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Reducing health inequalities among girls and adolescent women living in poverty: the success of Bangladesh

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posted on 2016-02-19, 14:50 authored by Emily RoushamEmily Rousham, Ikhtiar U. Khandakar
Background: Bangladesh has made dramatic improvements in the health of girls and women in the last 20 years. This paper examines whether gender inequalities in health are evident among older children and adolescents among extremely poor households, and identifies future health challenges for improving the health of girls and women. Method: Gender inequalities in health were examined using data from a school health survey of school children and adolescents (n=900, 6.5-13.5 years). Anthropometric status; household possessions and number of siblings were measured. Undernutrition was assessed as stunting (height-for-age z-score) and thinness (BMI-for-age z-score). Results: The prevalence of undernutrition was high (35.3% stunting; 42.4% thinness), but there were no significant differences according to gender or socio-economic indicators (via possession score). Girls had more younger siblings (p<0.05), while boys had more older siblings (p<0.05). Conclusions: These findings accord with the national picture of successful reductions in gender inequalities in health through low cost, community-based health programmes and education policies targeting the poorest sectors. The prevalence of undernutrition, however, remains high. Reproductive behaviours may still be influenced by poverty and the gender of existing offspring. Future challenges lie in reducing the adverse health consequences to women and their infants associated with early age at marriage and childbirth.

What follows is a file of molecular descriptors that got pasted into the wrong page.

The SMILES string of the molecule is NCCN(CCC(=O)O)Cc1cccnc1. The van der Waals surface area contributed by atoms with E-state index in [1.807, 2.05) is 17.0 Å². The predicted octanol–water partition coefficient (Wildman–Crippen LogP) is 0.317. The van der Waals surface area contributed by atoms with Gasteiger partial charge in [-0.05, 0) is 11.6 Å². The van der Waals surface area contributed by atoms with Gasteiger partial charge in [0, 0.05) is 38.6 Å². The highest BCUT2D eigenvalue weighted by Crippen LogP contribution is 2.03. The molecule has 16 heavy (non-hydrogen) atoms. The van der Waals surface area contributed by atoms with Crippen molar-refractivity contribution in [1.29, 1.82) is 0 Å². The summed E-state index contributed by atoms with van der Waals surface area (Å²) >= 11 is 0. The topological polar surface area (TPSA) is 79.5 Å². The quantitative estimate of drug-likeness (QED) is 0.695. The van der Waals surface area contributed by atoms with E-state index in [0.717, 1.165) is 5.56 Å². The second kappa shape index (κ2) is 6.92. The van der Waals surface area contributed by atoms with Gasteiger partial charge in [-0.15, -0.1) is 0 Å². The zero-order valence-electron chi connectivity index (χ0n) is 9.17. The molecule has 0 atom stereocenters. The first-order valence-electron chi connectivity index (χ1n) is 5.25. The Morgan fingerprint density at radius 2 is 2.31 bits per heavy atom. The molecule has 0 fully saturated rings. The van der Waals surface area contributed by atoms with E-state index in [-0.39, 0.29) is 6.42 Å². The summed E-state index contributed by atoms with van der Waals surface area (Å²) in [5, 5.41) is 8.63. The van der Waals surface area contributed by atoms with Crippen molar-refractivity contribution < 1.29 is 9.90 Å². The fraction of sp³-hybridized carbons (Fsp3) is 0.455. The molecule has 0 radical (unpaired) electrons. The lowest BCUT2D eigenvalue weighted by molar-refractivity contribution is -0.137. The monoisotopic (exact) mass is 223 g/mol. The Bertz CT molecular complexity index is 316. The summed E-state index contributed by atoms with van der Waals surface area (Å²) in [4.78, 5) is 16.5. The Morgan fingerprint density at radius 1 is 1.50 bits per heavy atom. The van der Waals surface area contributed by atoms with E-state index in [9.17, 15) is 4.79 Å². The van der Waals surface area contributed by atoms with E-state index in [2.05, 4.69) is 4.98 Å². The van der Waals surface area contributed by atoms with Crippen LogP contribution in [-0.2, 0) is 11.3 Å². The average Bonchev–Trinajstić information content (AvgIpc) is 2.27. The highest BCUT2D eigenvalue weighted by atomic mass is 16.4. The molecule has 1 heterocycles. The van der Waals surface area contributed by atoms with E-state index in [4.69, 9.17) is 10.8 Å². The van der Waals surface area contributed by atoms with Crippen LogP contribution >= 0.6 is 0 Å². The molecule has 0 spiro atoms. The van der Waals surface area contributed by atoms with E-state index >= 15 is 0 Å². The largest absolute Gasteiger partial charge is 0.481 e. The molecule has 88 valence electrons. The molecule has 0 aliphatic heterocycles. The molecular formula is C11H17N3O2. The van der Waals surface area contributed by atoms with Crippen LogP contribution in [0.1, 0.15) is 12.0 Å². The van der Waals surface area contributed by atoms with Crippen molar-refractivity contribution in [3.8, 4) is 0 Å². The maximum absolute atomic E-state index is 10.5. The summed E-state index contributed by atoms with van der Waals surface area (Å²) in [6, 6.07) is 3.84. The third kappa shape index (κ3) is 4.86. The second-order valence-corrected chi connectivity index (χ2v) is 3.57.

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Annals of Human Biology


ROULSHAM, E.K. and KHANDAKAR, I.U., 2016. Reducing health inequalities among girls and adolescent women living in poverty: the success of Bangladesh. Annals of Human Biology, 43(2), pp.115-121.


Taylor & Francis: STM, Behavioural Science and Public Health Titles


  • AM (Accepted Manuscript)

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This work is made available according to the conditions of the Creative Commons Attribution-NonCommercial-NoDerivatives 4.0 International (CC BY-NC-ND 4.0) licence. Full details of this licence are available at: https://creativecommons.org/licenses/by-nc-nd/4.0/

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This is an Accepted Manuscript of an article published by Taylor & Francis in Annals of Human Biology on 14th January 2016, available online: http://www.tandfonline.com/10.3109/03014460.2016.1141985.




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